Cakes and Desserts, Cookies, Uncategorized

Rugelach – one dough, four options

Rugelach cookies Ronit PensoRugelach, the traditional Eastern-European-Jewish rolled cookies, are loved by many, and for a good reason. The flaky dough, the tasty filling of jam combined with raisins, nuts and lots of cinnamon, works every time.
The traditional versions of the dough contained sour cream, which in the States was substituted with cream cheese. In the following recipe, I use neither. Instead, I used a mixture of milk and yeast. The result is a lighter dough, which is also easier to roll.
Don’t let the use of yeast in this dough deter you from making this simple and easy dough. The resting time for the dough is only 30 minutes – just enough to air the dough and make it flakier, which is all that is needed.

I cut the dough into three parts, and made four different versions of the cookies, including a less traditional filling of meringue, which I made with the leftover egg whites. You can choose to do the same, or use just one of the methods.

Whichever version you’ll choose, you’ll end up with delectable cookies, that will fill the house with wonderful aroma. Try them and enjoy.

Makes: about 40
Dough prep time: 15 minutes + 30 minutes rest
Filling prep time: 20 minutes
Baking time: 20–30 minutes, depending on the shape

For the dough:
½ cup milk
1 ½ oz (40 grams) dried yeast
1 Tbs sugar
3 cups flour
2 sticks (230 grams) butter, soft
2 L egg yolks (keep the whites for the meringue filling) at room temperature
1 Tbs lemon zest
For the jam-nut filling:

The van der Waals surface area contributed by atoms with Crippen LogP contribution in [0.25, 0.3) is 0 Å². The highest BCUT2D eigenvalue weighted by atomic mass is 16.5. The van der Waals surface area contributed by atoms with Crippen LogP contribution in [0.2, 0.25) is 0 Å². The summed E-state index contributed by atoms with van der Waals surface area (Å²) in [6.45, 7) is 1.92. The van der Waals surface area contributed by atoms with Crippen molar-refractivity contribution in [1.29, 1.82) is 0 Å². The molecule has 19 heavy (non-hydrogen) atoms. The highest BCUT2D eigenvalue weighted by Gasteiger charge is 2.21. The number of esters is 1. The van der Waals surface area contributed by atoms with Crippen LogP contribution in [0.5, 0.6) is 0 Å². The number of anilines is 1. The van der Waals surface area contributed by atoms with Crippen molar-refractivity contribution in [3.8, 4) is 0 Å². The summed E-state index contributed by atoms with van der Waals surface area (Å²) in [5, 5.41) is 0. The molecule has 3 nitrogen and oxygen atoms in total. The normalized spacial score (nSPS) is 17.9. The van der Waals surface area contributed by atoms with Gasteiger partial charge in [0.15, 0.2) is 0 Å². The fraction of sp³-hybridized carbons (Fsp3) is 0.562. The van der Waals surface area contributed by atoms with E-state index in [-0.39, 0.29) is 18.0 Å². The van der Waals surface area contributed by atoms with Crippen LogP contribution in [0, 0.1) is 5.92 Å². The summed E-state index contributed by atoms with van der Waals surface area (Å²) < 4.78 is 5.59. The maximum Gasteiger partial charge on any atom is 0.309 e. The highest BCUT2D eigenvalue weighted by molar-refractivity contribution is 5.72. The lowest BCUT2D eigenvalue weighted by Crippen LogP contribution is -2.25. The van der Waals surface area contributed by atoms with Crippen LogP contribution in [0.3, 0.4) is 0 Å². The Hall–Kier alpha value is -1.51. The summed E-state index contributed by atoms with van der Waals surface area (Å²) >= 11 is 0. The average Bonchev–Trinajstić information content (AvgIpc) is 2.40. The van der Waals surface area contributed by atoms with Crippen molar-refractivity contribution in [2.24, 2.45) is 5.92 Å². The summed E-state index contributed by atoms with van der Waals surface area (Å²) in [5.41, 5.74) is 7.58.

About 2 cups of plum or strawberry jam
3/4 cup sugar
2-3 Tbs cinnamon
1 cup golden raisins
1 cup chopped pecans (or walnuts)
For the meringue filling:
2 L egg whites
½ tsp vinegar
½ cup sugar
½ tsp vanilla

1. The dough: warm the milk in a small pot, add the yeast and sugar and mix gently. Let sit for 5 minutes, until the yeast foams.
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2. Place the flour, butter, egg yolks and lemon zest in a large bowl. Add the milk-yeast mixture and knead briefly to form a dough. Cover the bowl with plastic wrap and let sit in a warm place for 30 minutes.
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3. Meanwhile, preheat the oven to 340F (170C) and prepare the fillings.
4. Place the dough on a lightly floured work space. Cut it into 3 equal portions and use with the following fillings and ways of preparation.

Individual Rugelach – crescents and slices: Crescents: Take 1/3 of the dough and cut a third of it. On a lightly floured work space, roll the 1/3 piece into a circle. Using a sharp knife, and an upside-down bowl for measurement, cut the edges to form a 6.5”(16.5cm) disc.  With a sharp knife, cut the disc into six triangles. Make a small cut in the middle of the wide side of each triangle (this will help with the folding.)
Spread jam over, sprinkle some sugar and cinnamon, and add raisins and nuts. Fold the sides of each triangle towards the middle, and then roll it and twist it to form a crescent. Place on a cookie sheet pan, lined with baking paper. Repeat with the rest of the triangles. Bake for 20 minutes, until the cookies are golden-brown. Let cool to room temperature. Dust with powdered sugar (optional) before serving.
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Slices: You can prepare crescents from the rest 2/3 of the dough, or, if you gave up on the crescents by now (like I did), you can roll the dough into a 12”(30cm) x 5”(13.5cm) rectangle. (Don’t worry if the edges are not straight, it’s fine.) Spread jam over, sprinkle generously with sugar and cinnamon and add raisins and nuts. Roll into a roulade, from the long side. Cut the roulade – preferably with a plastic dough scraper – to 1”(2.5cm) pieces. Place the pieces on a cookie sheet and bake for 20 minutes, until the cookies are golden-brown. Let cool to room temperature and dust with powdered sugar (optional) before serving.